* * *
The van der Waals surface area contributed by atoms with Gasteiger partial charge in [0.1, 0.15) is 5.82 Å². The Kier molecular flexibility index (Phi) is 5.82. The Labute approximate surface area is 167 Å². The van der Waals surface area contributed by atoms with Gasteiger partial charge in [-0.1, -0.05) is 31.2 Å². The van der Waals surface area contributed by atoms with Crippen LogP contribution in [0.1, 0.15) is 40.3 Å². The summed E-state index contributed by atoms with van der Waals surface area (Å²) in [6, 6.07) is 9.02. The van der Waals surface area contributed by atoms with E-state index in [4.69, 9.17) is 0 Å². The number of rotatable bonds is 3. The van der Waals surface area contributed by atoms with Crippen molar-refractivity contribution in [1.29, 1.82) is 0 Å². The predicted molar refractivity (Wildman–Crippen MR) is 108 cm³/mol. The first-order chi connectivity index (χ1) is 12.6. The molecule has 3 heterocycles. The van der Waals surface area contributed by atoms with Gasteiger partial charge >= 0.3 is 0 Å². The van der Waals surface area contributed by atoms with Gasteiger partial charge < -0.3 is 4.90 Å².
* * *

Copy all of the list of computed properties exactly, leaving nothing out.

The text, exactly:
The van der Waals surface area contributed by atoms with Gasteiger partial charge in [0.1, 0.15) is 5.82 Å². The Kier molecular flexibility index (Phi) is 5.82. The Labute approximate surface area is 167 Å². The van der Waals surface area contributed by atoms with Gasteiger partial charge in [-0.1, -0.05) is 31.2 Å². The van der Waals surface area contributed by atoms with Crippen LogP contribution in [0.1, 0.15) is 40.3 Å². The summed E-state index contributed by atoms with van der Waals surface area (Å²) in [6, 6.07) is 9.02. The van der Waals surface area contributed by atoms with E-state index in [4.69, 9.17) is 0 Å². The number of rotatable bonds is 3. The van der Waals surface area contributed by atoms with Crippen molar-refractivity contribution in [1.29, 1.82) is 0 Å². The predicted molar refractivity (Wildman–Crippen MR) is 108 cm³/mol. The first-order chi connectivity index (χ1) is 12.6. The molecule has 3 heterocycles. The van der Waals surface area contributed by atoms with Gasteiger partial charge >= 0.3 is 0 Å². The van der Waals surface area contributed by atoms with Gasteiger partial charge < -0.3 is 4.90 Å².